Apion Herbst, 1797

Suborder:

Superfamily: 

Family:      

Subfamily:

Species:

POLYPHAGA Emery, 1886

CURCULIONOIDEA Latreille, 1802

BRENTIDAE Billberg, 1820

APIONINAE Schönherr

5

This Palaearctic genus includes about 16 species, of which 9 occur in Europe and 5 extend north to the UK and Scandinavia. All members of the genus are quite distinctive, being entirely red but for the eyes and claws, and as such will not be confused with any other members of the family. They feed on various Polygonaceae; in Northern Europe on species of Rumex L. but elsewhere also on Polygonum L., Calligonum L. and Atraphaxis L. Larvae mine the stems, petioles and roots, causing galls, and more than one species may be present on a single plant. Adults occur year-round and during the summer may generate very large populations. With the exception of A. rubiginosum Grill, 1893, which is of local occurrence in southern and central England and Wales, our species are widespread and either generally or locally common.

Species vary from 2.2-4.5mm, A. frumentarium (Linnaeus, 1758) being our largest member of the family, and are elongate with weakly or strongly rounded elytra. Head quadrate to elongate, pronotum quadrate to transverse, both distinctly punctured, often strongly and densely so. The base of the head is often impunctate and transversely striate, eyes black and relatively large, varying from flat to very strongly convex and protruding, rostrum relatively short, cylindrical and thickened at the antennae insertions, and punctured, at least towards the base. Antennae long and slender, inserted behind the middle of the rostrum, with a distinct and fusiform 3-segmented club. Scutellum visible and usually elongate. Elytra with distinct and strongly punctured striae, interstices at least as wide as the striae, usually broader, finely punctured and pubescent, generally in 2-4 fairly distinct rows, and usually flat or only weakly convex on the disc.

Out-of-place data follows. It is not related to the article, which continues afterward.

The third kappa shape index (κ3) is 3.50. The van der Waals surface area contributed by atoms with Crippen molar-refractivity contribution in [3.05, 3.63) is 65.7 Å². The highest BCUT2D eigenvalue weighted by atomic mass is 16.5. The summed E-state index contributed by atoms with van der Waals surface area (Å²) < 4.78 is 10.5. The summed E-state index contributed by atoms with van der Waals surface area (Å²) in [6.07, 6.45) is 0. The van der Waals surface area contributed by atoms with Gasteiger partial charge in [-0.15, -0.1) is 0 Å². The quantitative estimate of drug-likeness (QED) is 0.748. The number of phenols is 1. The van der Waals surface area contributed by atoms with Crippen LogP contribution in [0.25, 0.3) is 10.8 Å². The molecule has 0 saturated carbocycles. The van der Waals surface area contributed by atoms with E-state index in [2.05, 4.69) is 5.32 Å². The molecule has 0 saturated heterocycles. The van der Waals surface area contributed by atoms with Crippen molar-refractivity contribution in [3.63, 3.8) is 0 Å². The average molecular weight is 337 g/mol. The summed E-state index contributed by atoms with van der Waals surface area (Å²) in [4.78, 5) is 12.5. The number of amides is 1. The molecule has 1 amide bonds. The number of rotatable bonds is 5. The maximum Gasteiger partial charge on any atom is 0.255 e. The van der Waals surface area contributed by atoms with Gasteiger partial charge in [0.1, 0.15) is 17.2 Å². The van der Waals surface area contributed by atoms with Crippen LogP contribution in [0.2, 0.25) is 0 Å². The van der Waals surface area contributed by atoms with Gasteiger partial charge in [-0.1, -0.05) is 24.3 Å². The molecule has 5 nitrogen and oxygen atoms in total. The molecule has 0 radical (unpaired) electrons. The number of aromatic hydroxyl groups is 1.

Our UK species may be identified from the following key (adapted from Arved Lompe):

Apion frumentarium

Apion frumentarium

Apion rubens

Apion rubens

Apion cruentatum

Apion cruentatum

1.

Temples entirely punctured.

-2

Temples broadly smooth and transversely strigose towards the base.

-3

2.

Head more elongate; the temples about 1.5X longer than the eyes and the eyes and temples combined longer than the width across the eyes. Pronotum curved laterally to a strong subapical constriction and with a median longitudinal impression almost reaching the middle. 3.3-4.5 mm.

-A. frumentarium (Linnaeus, 1758)

Head less elongate; the temples at most only slightly longer than the eyes and the eyes and temples combined about the same as the width across the eyes. Pronotum less curved laterally, sometimes almost straight, hardly constricted before the apex, and with a shorter median longitudinal impression. 2.4-3.6 mm.

-A. cruentatum Walton, 1844

3.

Rostrum straight or only weakly curved in lateral aspect. Head slightly elongate, pronotum quadrate or nearly so and elytra flattened dorsally and widest about the middle. 2.5-3.2 mm.

-A. rubiginosum Grill, 1893

Rostrum distinctly curved in lateral aspect. On average smaller species, 2.2-3.1 mm.

-4

4.

Head slightly elongate, pronotum at most only very slightly elongate, elytra broader and distinctly widest behind the middle. Body pale red with sparse and short pubescence. 2.2-3.1 mm.

-A. haematodes Kirby, 1808

Head and pronotum slightly transverse, elytra narrower and longer, more than 3X longer than the pronotum, and only weakly broadened behind the middle, sometimes almost parallel-sided. Body usually deeper red and with longer pubescence. 2.2-2.7 mm.

-A. rubens Walton, 1844

UK species
Apion cruentatum 1.jpg

A. cruentatum

Apion frumentarium 5.jpg
Apion haematodes 2.jpg
Apion rubens 1.jpg
Apion rubiginosum 1.jpg